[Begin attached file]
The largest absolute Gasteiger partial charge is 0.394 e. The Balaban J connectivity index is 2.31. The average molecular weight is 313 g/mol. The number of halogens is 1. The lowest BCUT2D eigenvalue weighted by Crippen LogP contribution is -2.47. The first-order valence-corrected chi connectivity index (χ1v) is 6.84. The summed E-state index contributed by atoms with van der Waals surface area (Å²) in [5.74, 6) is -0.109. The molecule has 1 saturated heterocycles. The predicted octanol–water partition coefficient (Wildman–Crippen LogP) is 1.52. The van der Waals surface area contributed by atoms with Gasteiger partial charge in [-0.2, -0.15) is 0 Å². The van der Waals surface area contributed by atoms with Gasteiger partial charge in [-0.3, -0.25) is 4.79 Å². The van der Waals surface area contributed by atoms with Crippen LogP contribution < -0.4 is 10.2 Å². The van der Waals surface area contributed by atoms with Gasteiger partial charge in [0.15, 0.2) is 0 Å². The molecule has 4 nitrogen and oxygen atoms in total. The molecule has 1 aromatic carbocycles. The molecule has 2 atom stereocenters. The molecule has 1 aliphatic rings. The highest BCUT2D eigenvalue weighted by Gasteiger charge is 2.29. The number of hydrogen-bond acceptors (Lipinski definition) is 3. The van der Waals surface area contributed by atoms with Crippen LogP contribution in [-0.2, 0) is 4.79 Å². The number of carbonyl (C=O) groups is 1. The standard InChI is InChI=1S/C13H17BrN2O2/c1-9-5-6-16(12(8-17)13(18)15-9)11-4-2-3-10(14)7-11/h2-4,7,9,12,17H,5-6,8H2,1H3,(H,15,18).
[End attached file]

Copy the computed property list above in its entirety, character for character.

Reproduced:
The largest absolute Gasteiger partial charge is 0.394 e. The Balaban J connectivity index is 2.31. The average molecular weight is 313 g/mol. The number of halogens is 1. The lowest BCUT2D eigenvalue weighted by Crippen LogP contribution is -2.47. The first-order valence-corrected chi connectivity index (χ1v) is 6.84. The summed E-state index contributed by atoms with van der Waals surface area (Å²) in [5.74, 6) is -0.109. The molecule has 1 saturated heterocycles. The predicted octanol–water partition coefficient (Wildman–Crippen LogP) is 1.52. The van der Waals surface area contributed by atoms with Gasteiger partial charge in [-0.2, -0.15) is 0 Å². The van der Waals surface area contributed by atoms with Gasteiger partial charge in [-0.3, -0.25) is 4.79 Å². The van der Waals surface area contributed by atoms with Crippen LogP contribution < -0.4 is 10.2 Å². The van der Waals surface area contributed by atoms with Gasteiger partial charge in [0.15, 0.2) is 0 Å². The molecule has 4 nitrogen and oxygen atoms in total. The molecule has 1 aromatic carbocycles. The molecule has 2 atom stereocenters. The molecule has 1 aliphatic rings. The highest BCUT2D eigenvalue weighted by Gasteiger charge is 2.29. The number of hydrogen-bond acceptors (Lipinski definition) is 3. The van der Waals surface area contributed by atoms with Crippen LogP contribution in [-0.2, 0) is 4.79 Å². The number of carbonyl (C=O) groups is 1. The standard InChI is InChI=1S/C13H17BrN2O2/c1-9-5-6-16(12(8-17)13(18)15-9)11-4-2-3-10(14)7-11/h2-4,7,9,12,17H,5-6,8H2,1H3,(H,15,18).